Across the country the recovery has been divided between strong West Coast markets and Texas, which have rebounded swiftly beyond their 2006 peaks, while prices from the Rust Belt to southern Florida may not return to those levels for decades.
Prices in the Boulder, Colo., metro area are 45% above their prior peak, while those in Dallas are 26% above their boom-time highs, according to data provider CoreLogic Inc. Meanwhile, prices in the Saginaw, Mich., area remain nearly 40% below their peak levels and those in Atlantic City are still 38% lower.
In Sacramento, prices have jumped 64% since the beginning of 2012, according to CoreLogic.
Sunny Kenner, a 40-year-old single mother who works for the county government and has rented for years, decided a few months ago she needed to buy before rising prices shut her out for good.
Ms. Kenner, who is looking for a two-bedroom house in the $250,000 range, has been trying for months but twice has been outbid by buyers with large cash reserves who bid $10,000 over the asking price. By the second day a house is on the market, she says, there are usually about half a dozen offers on it.
“The first time I didn’t get one of the houses, of course, I cried,” she said. “The second time I was just numb.” She said she wishes she had enough money to buy when prices hit bottom a few years ago. “I feel like I missed the boat.”
The main reason for falling homeownership, economists say: mortgage availability. Lenders chastened by the financial crisis have been fearful of making loans to borrowers with dings on their credit, student debt or credit-card bills, or younger buyers with shorter credit histories.
“I’m not sure that we’ll see some of those conditions change in any material way in the foreseeable future,” said Tim Mayopoulos, the president and chief executive officer of mortgage giant Fannie Mae, in an interview last week.
“Right now our mortgage finance system is still not working well for lower- and middle-income households and first-time buyers,” added Mr. Rosen.
A dearth of home construction, especially at the lower end, is taking a toll. Nationally, the inventory of homes for sale has dropped more than 37% since 2011, according to Zillow, a real estate information firm. Some of that reflects the clearing away of distressed inventory, but economists said the pendulum has swung toward a housing shortage.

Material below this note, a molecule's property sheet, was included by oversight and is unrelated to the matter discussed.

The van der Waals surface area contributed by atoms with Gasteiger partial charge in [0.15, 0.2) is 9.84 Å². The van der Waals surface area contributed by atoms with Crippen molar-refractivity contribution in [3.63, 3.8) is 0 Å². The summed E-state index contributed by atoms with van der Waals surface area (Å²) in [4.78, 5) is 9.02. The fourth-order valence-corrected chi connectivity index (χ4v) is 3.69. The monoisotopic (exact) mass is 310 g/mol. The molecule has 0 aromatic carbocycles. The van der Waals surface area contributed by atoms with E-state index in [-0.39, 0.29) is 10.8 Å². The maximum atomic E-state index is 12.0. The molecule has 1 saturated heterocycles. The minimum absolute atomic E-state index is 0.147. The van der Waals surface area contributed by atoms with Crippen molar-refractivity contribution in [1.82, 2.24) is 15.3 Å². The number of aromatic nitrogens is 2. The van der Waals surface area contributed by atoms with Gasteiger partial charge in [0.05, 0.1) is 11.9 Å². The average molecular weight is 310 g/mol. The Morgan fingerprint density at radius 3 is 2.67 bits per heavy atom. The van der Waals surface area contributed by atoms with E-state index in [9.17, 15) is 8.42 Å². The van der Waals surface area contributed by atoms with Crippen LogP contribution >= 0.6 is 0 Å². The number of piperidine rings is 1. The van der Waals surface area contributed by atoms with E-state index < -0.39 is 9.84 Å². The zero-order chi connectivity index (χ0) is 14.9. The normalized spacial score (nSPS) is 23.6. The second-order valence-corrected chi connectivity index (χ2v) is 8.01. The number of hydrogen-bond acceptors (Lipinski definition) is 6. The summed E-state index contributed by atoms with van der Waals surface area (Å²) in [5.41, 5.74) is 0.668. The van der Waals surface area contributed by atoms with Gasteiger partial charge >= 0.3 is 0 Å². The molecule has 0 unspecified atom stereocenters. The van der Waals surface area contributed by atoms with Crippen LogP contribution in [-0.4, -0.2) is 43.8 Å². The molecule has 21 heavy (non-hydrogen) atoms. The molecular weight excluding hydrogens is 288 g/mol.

An estimated 1 million new households were formed last year, but only 620,000 new housing units were built, according to the Urban Institute. An analysis of census data by the Urban Institute showed that all of the net new households formed between 2006 and 2014 were renters rather than owners.
In 2006 home builders produced 40% more single-family homes than the 30-year long-run average. Last year, by contrast, single-family home construction was still 30% below that mark, according to Census Bureau data.
“We went so many years without building there are in many places in the country a shortage of housing,” said Richard Green, the Lusk Chair in Real Estate at the University of Southern California. “I think that overshadows everything else in terms of normalcy.”
In the early years of the recovery only top earners could afford to buy homes, as new buyers struggled with joblessness or tarnished credit histories, so builders focused almost exclusively on the high-end.
“The entry-level buyer, up until recently, has not been that involved in buying houses,” said Dale Francescon, co-chief executive of Century Communities, a publicly traded builder that operates in four states. “That’s historically where a significant amount of the volume has come from.”
Even as first-time buyers have started returning to the market, many builders have been slow to respond. Building lower-priced homes means finding cheaper land, and that tends to be farther away from job centers on the suburban fringes.
Those areas were the hardest hit during the housing bust, and many investors have been hesitant to encourage builders to return. As a result, builders have tended to focus on ever-dwindling and increasingly expensive land in core areas, pushing up the prices.
Tom Farrell, director of business development for Landmark Capital Advisors, which counsels investors on real-estate projects, said risk appetite is low, particularly outside core markets.
“We’re often saying ’You all want to be in the same spot, and you’re tripping over each other,” he said. “It’s just difficult to get people out to those secondary markets.”
—Chris Kirkham contributed to this article.
Write to Laura Kusisto at firstname.lastname@example.org